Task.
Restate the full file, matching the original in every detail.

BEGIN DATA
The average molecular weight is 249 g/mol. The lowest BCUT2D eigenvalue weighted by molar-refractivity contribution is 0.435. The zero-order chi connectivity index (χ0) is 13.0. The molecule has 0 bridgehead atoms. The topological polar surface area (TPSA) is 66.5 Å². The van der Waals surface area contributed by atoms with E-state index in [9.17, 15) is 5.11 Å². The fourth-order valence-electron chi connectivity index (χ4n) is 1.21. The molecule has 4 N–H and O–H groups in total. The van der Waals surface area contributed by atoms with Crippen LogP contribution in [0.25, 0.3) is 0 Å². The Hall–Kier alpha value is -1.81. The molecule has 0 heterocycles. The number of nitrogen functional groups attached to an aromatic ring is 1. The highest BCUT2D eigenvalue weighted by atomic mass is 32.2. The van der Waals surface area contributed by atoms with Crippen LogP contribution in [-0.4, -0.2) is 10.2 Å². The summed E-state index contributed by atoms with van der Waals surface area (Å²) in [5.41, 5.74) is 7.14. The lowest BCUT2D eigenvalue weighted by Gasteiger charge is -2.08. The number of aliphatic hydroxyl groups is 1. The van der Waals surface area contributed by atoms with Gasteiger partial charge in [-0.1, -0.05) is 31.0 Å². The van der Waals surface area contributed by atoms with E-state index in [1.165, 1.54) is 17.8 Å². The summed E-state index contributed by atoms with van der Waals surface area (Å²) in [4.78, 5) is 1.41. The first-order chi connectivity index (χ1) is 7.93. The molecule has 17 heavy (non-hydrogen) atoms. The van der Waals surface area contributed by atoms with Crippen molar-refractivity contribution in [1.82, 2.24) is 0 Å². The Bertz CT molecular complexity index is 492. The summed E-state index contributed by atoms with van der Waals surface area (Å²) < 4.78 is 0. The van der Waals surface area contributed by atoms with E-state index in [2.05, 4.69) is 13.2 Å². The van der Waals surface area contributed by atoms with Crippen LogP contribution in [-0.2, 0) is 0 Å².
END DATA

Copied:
The average molecular weight is 249 g/mol. The lowest BCUT2D eigenvalue weighted by molar-refractivity contribution is 0.435. The zero-order chi connectivity index (χ0) is 13.0. The molecule has 0 bridgehead atoms. The topological polar surface area (TPSA) is 66.5 Å². The van der Waals surface area contributed by atoms with E-state index in [9.17, 15) is 5.11 Å². The fourth-order valence-electron chi connectivity index (χ4n) is 1.21. The molecule has 4 N–H and O–H groups in total. The van der Waals surface area contributed by atoms with Crippen LogP contribution in [0.25, 0.3) is 0 Å². The Hall–Kier alpha value is -1.81. The molecule has 0 heterocycles. The number of nitrogen functional groups attached to an aromatic ring is 1. The highest BCUT2D eigenvalue weighted by atomic mass is 32.2. The van der Waals surface area contributed by atoms with Crippen LogP contribution in [-0.4, -0.2) is 10.2 Å². The summed E-state index contributed by atoms with van der Waals surface area (Å²) in [5.41, 5.74) is 7.14. The lowest BCUT2D eigenvalue weighted by Gasteiger charge is -2.08. The number of aliphatic hydroxyl groups is 1. The van der Waals surface area contributed by atoms with Gasteiger partial charge in [-0.1, -0.05) is 31.0 Å². The van der Waals surface area contributed by atoms with E-state index in [1.165, 1.54) is 17.8 Å². The summed E-state index contributed by atoms with van der Waals surface area (Å²) in [4.78, 5) is 1.41. The first-order chi connectivity index (χ1) is 7.93. The molecule has 17 heavy (non-hydrogen) atoms. The van der Waals surface area contributed by atoms with Crippen molar-refractivity contribution in [1.82, 2.24) is 0 Å². The Bertz CT molecular complexity index is 492. The summed E-state index contributed by atoms with van der Waals surface area (Å²) < 4.78 is 0. The van der Waals surface area contributed by atoms with E-state index in [2.05, 4.69) is 13.2 Å². The van der Waals surface area contributed by atoms with Crippen LogP contribution in [-0.2, 0) is 0 Å².